A Tin Ear to Red-State America
It is a message that Cahn and Carbone are simply tuning out. Indeed, as blue-value university professors, they fit squarely within the pattern Bishop describes when he notes, “The more educated Americans become—and the richer—the less likely they are to discuss politics with those who have different points of view.” Even a blue-values liberal should understand why living in such an intellectual world could lead to shallow thinking. After all, it was the liberal theorist John Stuart Mill who warned of intellectual superficiality among “[those who] have never thrown themselves into the mental condition of those who think differently from them.”
As Bishop understands, Americans living and working in “like-minded, homogeneous groups squelch dissent, grow more extreme in their thinking, and ignore evidence that their positions are wrong.” The predictable consequence is that “democracy has become so balky that the normal processes of representative government are being replaced by systems of issue brokering that are only quasi-representative.” The breakdown does not seem to disturb Cahn and Carbone, since the unelected justices making family-law decisions mostly lean in the blue-values direction. Perhaps it is time to wonder—as Bishop does—whether this breakdown does not damage our political and social ecology.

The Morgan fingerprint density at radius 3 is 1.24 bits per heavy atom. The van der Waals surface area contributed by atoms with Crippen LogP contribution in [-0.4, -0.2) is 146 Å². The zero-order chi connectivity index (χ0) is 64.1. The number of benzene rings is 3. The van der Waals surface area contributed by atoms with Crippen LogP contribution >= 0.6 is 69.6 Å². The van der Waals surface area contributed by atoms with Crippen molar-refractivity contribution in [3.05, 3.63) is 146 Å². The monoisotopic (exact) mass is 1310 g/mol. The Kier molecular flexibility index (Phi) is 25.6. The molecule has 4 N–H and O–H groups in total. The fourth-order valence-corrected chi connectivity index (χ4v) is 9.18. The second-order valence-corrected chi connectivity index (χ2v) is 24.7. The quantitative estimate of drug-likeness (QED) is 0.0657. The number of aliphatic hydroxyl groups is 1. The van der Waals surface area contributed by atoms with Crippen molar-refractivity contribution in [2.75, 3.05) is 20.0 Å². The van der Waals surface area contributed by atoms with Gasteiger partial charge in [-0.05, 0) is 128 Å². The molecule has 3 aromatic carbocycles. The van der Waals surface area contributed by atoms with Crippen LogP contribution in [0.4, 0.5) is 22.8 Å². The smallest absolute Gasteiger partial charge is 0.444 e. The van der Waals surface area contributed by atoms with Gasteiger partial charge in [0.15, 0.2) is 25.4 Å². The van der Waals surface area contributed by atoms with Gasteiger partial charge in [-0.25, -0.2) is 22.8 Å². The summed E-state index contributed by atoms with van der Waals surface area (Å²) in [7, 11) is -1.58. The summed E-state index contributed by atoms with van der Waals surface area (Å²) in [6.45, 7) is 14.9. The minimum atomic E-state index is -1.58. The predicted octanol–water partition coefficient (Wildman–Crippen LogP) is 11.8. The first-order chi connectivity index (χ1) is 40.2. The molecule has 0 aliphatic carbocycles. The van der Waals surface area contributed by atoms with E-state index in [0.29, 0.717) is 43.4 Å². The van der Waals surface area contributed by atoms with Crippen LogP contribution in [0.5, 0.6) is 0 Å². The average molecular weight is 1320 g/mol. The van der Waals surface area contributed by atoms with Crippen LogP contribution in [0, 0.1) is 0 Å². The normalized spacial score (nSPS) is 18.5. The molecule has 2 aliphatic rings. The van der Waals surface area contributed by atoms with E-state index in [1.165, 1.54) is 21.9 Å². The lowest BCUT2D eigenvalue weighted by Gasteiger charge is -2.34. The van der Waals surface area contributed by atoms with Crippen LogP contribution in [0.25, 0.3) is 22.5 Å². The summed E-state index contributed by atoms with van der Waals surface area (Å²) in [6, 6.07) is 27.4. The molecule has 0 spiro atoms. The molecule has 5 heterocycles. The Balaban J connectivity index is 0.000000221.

That breakdown means that many Americans never hear the voices of those who disagree with them on family issues. This problem, as Bishop makes clear, is especially acute among the well-educated and affluent elite, a blue-values groupthink elite who consequently feel quite unrestrained in pressing their blue-value agenda through the media, the judiciary, and the permanent bureaucracy. They feel quite justified in playing the role of aggressors in the cultural war over the family because they rarely hear the voices of people who disagree with them. Though Cahn and Carbone never discuss the problem—and though Bishop alludes to it only glancingly when he mentions the Sixties breakdown of old systems of social order and tradition—the worst problem may be that well-positioned blue-values champions are not only no longer hearing the voices of living fellow citizens who adhere to traditional family values but are also no longer hearing the voices of their own deceased ancestors, the overwhelming majority of whom adhered to such values. Tradition, after all, represents what G. K. Chesterton aptly labeled “the democracy of the dead.” We have reason to fear when blue-value federal judges and bureaucrats forget that on family questions their ancestors, too, spoke with a human voice.
Dr. Christensen is editor-at-large of The Family in America.